quotes Mangroves: the human and climate savior

03 November 2023
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Updated 03 November 2023

Mangroves: the human and climate savior

On July 26, 2023, the Red Sea International Company announced the opening of the first specialized nursery/plantation for mangrove cultivation in Saudi Arabia, with the aim of planting more than 100 million trees by the year 2030, contributing toward achieving the Kingdom’s vision of a larger and more comprehensive economy.

The 100 million mangrove tree project is among many projects carried out by the Red Sea International Company, and it is one of the main tourism trajectories of the 2030 Vision.

What are mangrove trees?

Mangroves are a unique group of vascular plants that are found in salty coastal habitats and are known to tolerate harsh environmental conditions. They have many uses, some of which include treating pathological conditions caused by bacteria, fungi and viruses. There is an urgent global push to make full use of medicinal extracts capable of defeating new strains and mutants of pathogens due to the intense resistance of these strains to traditional medicines and extracts.

Mangroves are one of those new saviors where researchers have found what they are looking for, especially as they adapt to environmental change. Therefore, the medicinal properties and uses of mangroves may vary across different schools.

Planet protector

Many climate organizations have indicated that the largest rise in Earth’s temperature in history was recorded in July of last year. This rise contributed to an increase in the percentage of carbon that accumulates in the atmosphere. It leads to many environmental disasters, which is where the mangrove comes in as it has the ability to absorb five to ten times more carbon.

Mangroves also have an important role in preserving natural beaches from erosion due to their ability to retain the surrounding soil and tributaries. This plays a crucial role in maintaining many different balances in the ecosystem.

Therapeutic benefits

The mangrove as a medicinal plant has many therapeutic benefits and uses, as well as being a useful food resource in different forms. There are inevitably different types of mangrove trees — Chinese, Indian, Philippine and other types — and there are local species that occur naturally in Saudi Arabia. Species such as red and grey mangroves, the bark of mangrove trees, as well as seedlings and stems, are used to treat many medical conditions, including wounds, diarrhea, stomach pain and disorders, skin infections, pink eye and toothache.

Mangroves contain antioxidants — antifungals, antibacterials and antivirals. Mangrove is also used as an astringent, to treat diarrhea, nausea and vomiting, as an antiseptic, as an anti-bleeding agent, and as a treatment for typhoid fever.

Acanthus ilicifolius, one of the mangrove species, is used in Indian medicine (Ayurveda). The plant is known as Sahachara. The medicine is an astringent and makes a good breath tonic expectorant, and stimulant in some cases. The root is used to treat coughs and asthma. The root is also used boiled in milk; it is largely employed to treat general weakness. Indians and Chinese consider the roots to be friendly, relieving and useful in treating some cases of paralysis and asthma. The buds and leaves are also used in India to treat some cases of rheumatism and neuralgia.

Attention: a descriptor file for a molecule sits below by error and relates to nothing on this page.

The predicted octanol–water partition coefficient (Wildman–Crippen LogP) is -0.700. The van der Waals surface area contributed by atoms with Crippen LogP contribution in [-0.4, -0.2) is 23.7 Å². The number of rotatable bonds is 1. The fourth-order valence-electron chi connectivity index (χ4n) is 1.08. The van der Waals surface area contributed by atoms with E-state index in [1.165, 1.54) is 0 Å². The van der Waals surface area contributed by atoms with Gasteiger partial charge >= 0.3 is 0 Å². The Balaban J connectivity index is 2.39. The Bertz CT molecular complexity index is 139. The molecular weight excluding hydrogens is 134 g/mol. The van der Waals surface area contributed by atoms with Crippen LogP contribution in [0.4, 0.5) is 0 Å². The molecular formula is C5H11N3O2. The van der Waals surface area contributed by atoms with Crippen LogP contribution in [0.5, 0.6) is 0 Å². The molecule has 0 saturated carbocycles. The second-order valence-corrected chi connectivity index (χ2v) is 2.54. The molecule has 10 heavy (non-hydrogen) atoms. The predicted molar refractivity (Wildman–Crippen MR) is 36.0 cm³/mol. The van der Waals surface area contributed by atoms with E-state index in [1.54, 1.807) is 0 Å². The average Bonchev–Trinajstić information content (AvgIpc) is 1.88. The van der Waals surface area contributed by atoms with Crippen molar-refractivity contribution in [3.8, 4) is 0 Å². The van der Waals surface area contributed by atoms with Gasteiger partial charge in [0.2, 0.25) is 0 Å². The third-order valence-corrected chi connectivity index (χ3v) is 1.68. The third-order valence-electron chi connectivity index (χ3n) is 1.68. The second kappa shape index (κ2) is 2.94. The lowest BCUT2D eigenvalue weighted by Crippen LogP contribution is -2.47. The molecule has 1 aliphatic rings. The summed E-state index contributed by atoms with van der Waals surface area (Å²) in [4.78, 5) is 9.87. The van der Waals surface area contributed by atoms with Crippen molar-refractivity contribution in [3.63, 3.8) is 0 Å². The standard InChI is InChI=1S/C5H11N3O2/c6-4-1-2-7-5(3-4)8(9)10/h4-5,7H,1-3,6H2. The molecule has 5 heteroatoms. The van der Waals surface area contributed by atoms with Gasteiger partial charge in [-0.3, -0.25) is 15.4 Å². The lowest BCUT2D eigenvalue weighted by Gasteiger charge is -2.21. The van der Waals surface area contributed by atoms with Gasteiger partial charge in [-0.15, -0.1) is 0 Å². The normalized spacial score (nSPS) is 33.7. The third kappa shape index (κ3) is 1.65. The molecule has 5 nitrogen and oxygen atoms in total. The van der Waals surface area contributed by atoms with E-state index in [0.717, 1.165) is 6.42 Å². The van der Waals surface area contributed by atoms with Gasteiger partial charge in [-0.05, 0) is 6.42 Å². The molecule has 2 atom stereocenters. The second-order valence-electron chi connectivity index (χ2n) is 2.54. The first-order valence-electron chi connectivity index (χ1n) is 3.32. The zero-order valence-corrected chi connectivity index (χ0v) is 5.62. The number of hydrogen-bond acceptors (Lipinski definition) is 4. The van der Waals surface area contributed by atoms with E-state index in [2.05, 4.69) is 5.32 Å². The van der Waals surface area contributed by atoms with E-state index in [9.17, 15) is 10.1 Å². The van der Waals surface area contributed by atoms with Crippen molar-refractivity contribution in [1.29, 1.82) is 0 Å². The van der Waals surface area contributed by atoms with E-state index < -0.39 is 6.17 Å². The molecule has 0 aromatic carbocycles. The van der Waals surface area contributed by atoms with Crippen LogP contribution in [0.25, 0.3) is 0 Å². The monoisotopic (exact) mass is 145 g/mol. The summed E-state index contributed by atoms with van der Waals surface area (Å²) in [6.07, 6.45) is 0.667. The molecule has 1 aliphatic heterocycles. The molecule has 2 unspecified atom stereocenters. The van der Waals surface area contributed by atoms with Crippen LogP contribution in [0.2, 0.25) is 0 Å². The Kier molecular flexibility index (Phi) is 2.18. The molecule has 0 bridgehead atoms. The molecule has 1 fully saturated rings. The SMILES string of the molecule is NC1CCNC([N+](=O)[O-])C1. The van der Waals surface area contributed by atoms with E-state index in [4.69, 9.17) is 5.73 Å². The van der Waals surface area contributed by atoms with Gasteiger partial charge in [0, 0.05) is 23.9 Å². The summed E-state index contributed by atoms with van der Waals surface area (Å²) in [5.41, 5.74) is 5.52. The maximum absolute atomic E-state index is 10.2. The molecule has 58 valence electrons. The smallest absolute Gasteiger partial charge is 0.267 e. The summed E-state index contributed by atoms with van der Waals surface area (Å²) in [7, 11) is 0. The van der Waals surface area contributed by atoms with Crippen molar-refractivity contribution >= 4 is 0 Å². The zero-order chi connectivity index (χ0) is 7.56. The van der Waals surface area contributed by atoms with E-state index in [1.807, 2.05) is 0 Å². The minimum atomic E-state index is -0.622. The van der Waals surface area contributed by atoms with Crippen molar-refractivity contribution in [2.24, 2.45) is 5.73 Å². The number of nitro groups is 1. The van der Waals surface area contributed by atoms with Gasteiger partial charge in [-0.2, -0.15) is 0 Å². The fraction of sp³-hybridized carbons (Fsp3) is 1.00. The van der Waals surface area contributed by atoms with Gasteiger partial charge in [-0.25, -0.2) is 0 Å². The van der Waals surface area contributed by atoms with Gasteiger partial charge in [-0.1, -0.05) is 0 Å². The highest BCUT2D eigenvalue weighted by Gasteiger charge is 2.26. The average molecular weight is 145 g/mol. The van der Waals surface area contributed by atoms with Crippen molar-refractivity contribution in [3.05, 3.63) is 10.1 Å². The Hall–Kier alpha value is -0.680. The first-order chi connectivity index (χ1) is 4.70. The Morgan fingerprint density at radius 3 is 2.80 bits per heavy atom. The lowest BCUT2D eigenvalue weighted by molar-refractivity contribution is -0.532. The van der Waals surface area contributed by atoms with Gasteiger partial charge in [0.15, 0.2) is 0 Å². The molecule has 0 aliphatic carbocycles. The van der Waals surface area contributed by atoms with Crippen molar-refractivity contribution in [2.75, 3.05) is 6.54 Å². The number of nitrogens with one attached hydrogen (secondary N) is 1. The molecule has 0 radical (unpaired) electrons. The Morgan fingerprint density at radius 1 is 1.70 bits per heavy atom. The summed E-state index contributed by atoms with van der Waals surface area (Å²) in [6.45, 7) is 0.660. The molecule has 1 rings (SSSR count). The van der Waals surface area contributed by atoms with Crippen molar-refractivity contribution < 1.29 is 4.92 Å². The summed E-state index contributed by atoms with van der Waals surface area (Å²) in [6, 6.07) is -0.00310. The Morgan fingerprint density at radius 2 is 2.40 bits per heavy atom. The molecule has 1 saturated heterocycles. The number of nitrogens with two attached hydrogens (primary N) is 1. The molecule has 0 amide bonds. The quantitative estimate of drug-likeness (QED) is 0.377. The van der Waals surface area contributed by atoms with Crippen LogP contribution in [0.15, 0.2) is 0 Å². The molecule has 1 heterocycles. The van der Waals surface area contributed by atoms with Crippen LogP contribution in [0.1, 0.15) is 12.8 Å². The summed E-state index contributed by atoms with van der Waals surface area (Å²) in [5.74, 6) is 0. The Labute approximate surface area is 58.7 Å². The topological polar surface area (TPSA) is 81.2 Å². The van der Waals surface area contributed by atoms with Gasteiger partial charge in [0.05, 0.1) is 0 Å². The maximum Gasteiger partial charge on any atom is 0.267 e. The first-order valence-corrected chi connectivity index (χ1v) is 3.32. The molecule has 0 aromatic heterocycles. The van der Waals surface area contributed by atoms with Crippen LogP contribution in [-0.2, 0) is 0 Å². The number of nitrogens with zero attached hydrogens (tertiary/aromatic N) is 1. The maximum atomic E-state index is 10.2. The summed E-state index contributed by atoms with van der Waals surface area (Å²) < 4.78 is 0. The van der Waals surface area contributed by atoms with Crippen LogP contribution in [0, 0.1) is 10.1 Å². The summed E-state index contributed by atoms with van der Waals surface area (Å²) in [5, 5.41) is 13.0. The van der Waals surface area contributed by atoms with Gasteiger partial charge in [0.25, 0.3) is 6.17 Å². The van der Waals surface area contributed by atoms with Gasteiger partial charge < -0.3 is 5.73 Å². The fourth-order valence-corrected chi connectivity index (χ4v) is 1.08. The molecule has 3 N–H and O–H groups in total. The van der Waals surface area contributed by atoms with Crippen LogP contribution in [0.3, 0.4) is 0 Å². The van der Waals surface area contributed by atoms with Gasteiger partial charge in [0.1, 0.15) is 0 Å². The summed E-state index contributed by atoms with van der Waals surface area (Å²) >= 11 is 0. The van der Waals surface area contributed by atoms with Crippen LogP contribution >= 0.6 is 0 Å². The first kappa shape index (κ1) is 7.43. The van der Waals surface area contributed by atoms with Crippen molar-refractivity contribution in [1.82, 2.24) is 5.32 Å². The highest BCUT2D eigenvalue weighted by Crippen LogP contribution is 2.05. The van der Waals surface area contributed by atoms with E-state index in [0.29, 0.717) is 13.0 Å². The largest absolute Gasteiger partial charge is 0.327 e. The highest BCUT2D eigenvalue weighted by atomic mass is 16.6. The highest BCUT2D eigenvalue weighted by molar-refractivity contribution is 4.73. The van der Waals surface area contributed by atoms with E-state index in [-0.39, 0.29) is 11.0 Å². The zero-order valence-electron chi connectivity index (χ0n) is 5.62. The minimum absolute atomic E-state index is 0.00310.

Given the many and varied benefits and properties, there is nothing surprising about the interest in expanding mangrove forest cultivation, not only for the tree's importance on the environmental side and the planet’s life but also for the diverse and important therapeutic properties it provides. Undoubtedly, such benefits attract the pharmaceutical, medical and tourism sectors.


Traditionally, mangrove forests have been exploited for firewood and charcoal, and their uses include housing construction, furniture, boats and fishing equipment. Mangrove is also beneficial for the production of ink for dyeing, due to its low cost and ease of obtaining it in many countries.

In Sri Lanka, the straight stalks are used to build thatched roof frames and window frames. Charcoal production in Malaysia is now one of the most important forms of mangrove use. It is the best charcoal with the highest caloric power. It has exceptional slow-burning properties and is characterized by the absence of dense smoke. This is why in Pakistan, Rhizophora wood is used to fuel locomotive boilers, and villagers still use it to heat “ironing machines” for pressing clothes.

Large-scale conversion of mangroves for woodchip production began in east Malaysia and Indonesia during the 1970s. In 1971, about 50,000 hectares were licensed for producing mangrove woodchips, especially for export to Japan. Malaysia stopped the practice after 15 years to use the resource internally.

Mangroves as an investment can be diversified, starting with simple pharmaceutical industries related to skincare, for example, through natural extracts in their various forms and medical uses, to large industries. The presence of mangrove forests can be an attractive factor for many tourists who want to relax and to benefit from using natural mangrove products. It adds another dimension to the tourist’s experience, represented by living a different experience with a special character distinctive to the Kingdom. It brings greater returns to the country’s economy, especially by providing many job opportunities.

 • Saad Majdy Baslom is a highly experienced director with more than 10 years of leadership and specialist experience in complementary medicine. Baslom holds a doctorate in traditional Chinese medicine, a master’s in Chinese herbology, and a master’s in acupuncture.